Small-scale cannabis growers in Canada are facing such burdensome licensing regulations that fewer than 30 such applications have been made to Health Canada since legalization in October.
One of the main problems regarding such licensing comes from restrictions imposed by municipalities, industry experts say.
“Few municipalities have the zoning required to accommodate a micro-cultivation permit,” said Tom Doran, founder and CEO of Pattern Micro Cultivation, a British Columbia-based company that looks to partner with micro-cultivators to build facilities that are compliant with good manufacturing practices (GMP).
Pattern focuses on logistics, including security upgrades, municipal approval, licensing applications, standard operating procedures, branding, distribution, equipment sourcing and funding.
Tougher for growers than retailers
The licensing process is more difficult for micro-cultivators than it is for retailers, according to Deepak Anand, a cannabis industry expert based in Vancouver.
The process in British Columbia also started late amid local elections and because cities and municipalities were coming to consensus regarding policies and approvals.
“I would say it’s more arduous in the way it’s currently being done through Health Canada,” Anand said, noting that the time from approval to getting a license can take at least 18 months.
“The regulatory process at Health Canada is fairly complex, fairly stringent. You need to have everything in place, your facility built (or leased) before you can actually apply; it’s quite significant.”
As a result, micro-cultivators find themselves continuing to work in the gray market while awaiting licensing approval.
“I’ve been looking into it, read all the paperwork, studied the legalities of it, for the last six weeks,” said one applicant from rural British Columbia who requested anonymity because the application was still pending.
“I went to the city, told them our address, exactly what we wanted to do, and they said, ‘You need a consultant.’ So we have to basically pay someone $250 an hour to talk to the city for us,” he said.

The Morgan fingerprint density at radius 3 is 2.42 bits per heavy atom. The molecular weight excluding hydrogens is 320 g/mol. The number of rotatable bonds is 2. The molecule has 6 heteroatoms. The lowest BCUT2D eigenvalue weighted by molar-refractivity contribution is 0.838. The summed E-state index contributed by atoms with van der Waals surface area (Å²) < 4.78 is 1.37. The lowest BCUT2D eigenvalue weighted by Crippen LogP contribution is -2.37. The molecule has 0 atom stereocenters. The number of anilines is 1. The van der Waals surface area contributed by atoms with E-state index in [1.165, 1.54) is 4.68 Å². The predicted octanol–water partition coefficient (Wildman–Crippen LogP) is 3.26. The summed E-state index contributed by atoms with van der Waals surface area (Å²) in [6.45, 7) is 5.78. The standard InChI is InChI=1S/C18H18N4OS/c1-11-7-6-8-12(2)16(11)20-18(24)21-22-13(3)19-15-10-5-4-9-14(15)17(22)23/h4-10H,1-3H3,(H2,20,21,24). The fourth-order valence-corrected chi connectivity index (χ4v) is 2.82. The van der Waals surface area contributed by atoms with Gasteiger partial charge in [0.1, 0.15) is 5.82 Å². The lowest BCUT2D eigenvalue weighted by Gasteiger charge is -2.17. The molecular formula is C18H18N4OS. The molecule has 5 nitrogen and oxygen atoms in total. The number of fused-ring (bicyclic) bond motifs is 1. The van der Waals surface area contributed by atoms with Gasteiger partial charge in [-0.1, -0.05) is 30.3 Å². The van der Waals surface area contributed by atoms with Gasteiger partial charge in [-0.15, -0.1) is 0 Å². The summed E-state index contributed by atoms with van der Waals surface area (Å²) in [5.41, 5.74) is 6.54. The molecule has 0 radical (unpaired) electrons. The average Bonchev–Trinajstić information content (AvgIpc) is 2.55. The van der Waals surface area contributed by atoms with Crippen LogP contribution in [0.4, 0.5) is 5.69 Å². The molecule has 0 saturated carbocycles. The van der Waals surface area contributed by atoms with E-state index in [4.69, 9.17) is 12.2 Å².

The grower worries that the longer he waits, the more backlogged the system will become as other provinces flood the system, causing even longer delays.
It could be the end of 2020 before he gets his license, he said.
Even so, the grower said he’s in a better position than some because his business will be on existing family property.
“I have a friend who’s looking for land and he’s going to be renting a warehouse for at least two years at over $5,000 a month, which he has to pay for at least a year and can’t do anything with while he waits for his license, if he gets it,” he said.
“So, you’re pushing over $1 million (in startup costs), depending if you have a building or not.”
Rules and regulations
While operational requirements for micro-cultivators are not as stringent as those for larger producers, the rules that fall under a micro-cultivation license, as outlined on Health Canada’s website, are strictly enforced.
- Only one license will be granted for each unique address.
- Applicants must have a fully built-out facility in place to be eligible.
- Micro-cultivators may have a growing space of 200 square meters (2,152 square feet), which can be either indoors (greenhouse or warehouse) or outdoors.
- Producers must follow Good Production Practices, which ensure cleanliness of the premises and equipment.
- Micro-cultivators must conduct ongoing testing of products and employ a quality-assurance person.
- Strict requirements established for packaging, labeling and shipping must be followed.
- Regular inspections may take place to ensure compliance.
There also things “the government of Canada is not going to tell you,” Anand said. “It is all about interpretation of regulations in many cases.”
Micro-cultivator applicants apply online through Health Canada’s Cannabis Tracking and Licensing System (CTLS).